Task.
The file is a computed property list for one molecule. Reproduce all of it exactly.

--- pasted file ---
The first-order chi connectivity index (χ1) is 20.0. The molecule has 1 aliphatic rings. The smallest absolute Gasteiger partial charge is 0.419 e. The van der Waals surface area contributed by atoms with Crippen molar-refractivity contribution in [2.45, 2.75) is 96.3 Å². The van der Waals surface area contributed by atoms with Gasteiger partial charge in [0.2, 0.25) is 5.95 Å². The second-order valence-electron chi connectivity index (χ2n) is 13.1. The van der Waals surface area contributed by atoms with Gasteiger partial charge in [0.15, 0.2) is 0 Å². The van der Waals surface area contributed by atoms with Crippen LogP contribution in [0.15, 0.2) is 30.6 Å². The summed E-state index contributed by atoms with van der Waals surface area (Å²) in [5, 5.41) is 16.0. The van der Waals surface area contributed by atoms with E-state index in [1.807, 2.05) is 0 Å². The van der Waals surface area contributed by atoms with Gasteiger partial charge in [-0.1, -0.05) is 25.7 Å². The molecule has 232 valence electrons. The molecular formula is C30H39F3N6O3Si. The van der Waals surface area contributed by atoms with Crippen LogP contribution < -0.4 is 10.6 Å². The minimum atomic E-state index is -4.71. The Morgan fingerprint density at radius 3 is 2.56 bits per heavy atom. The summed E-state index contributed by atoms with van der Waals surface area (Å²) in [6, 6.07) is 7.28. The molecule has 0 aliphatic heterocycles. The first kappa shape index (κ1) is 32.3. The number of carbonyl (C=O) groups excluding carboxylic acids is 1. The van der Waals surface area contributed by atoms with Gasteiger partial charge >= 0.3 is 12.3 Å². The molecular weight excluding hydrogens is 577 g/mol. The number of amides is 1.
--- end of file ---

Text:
The first-order chi connectivity index (χ1) is 20.0. The molecule has 1 aliphatic rings. The smallest absolute Gasteiger partial charge is 0.419 e. The van der Waals surface area contributed by atoms with Crippen molar-refractivity contribution in [2.45, 2.75) is 96.3 Å². The van der Waals surface area contributed by atoms with Gasteiger partial charge in [0.2, 0.25) is 5.95 Å². The second-order valence-electron chi connectivity index (χ2n) is 13.1. The van der Waals surface area contributed by atoms with Gasteiger partial charge in [0.15, 0.2) is 0 Å². The van der Waals surface area contributed by atoms with Crippen LogP contribution in [0.15, 0.2) is 30.6 Å². The summed E-state index contributed by atoms with van der Waals surface area (Å²) in [5, 5.41) is 16.0. The van der Waals surface area contributed by atoms with E-state index in [1.807, 2.05) is 0 Å². The van der Waals surface area contributed by atoms with Gasteiger partial charge in [-0.1, -0.05) is 25.7 Å². The molecule has 232 valence electrons. The molecular formula is C30H39F3N6O3Si. The van der Waals surface area contributed by atoms with Crippen LogP contribution < -0.4 is 10.6 Å². The minimum atomic E-state index is -4.71. The Morgan fingerprint density at radius 3 is 2.56 bits per heavy atom. The summed E-state index contributed by atoms with van der Waals surface area (Å²) in [6, 6.07) is 7.28. The molecule has 0 aliphatic heterocycles. The first kappa shape index (κ1) is 32.3. The number of carbonyl (C=O) groups excluding carboxylic acids is 1. The van der Waals surface area contributed by atoms with Gasteiger partial charge >= 0.3 is 12.3 Å². The molecular weight excluding hydrogens is 577 g/mol. The number of amides is 1.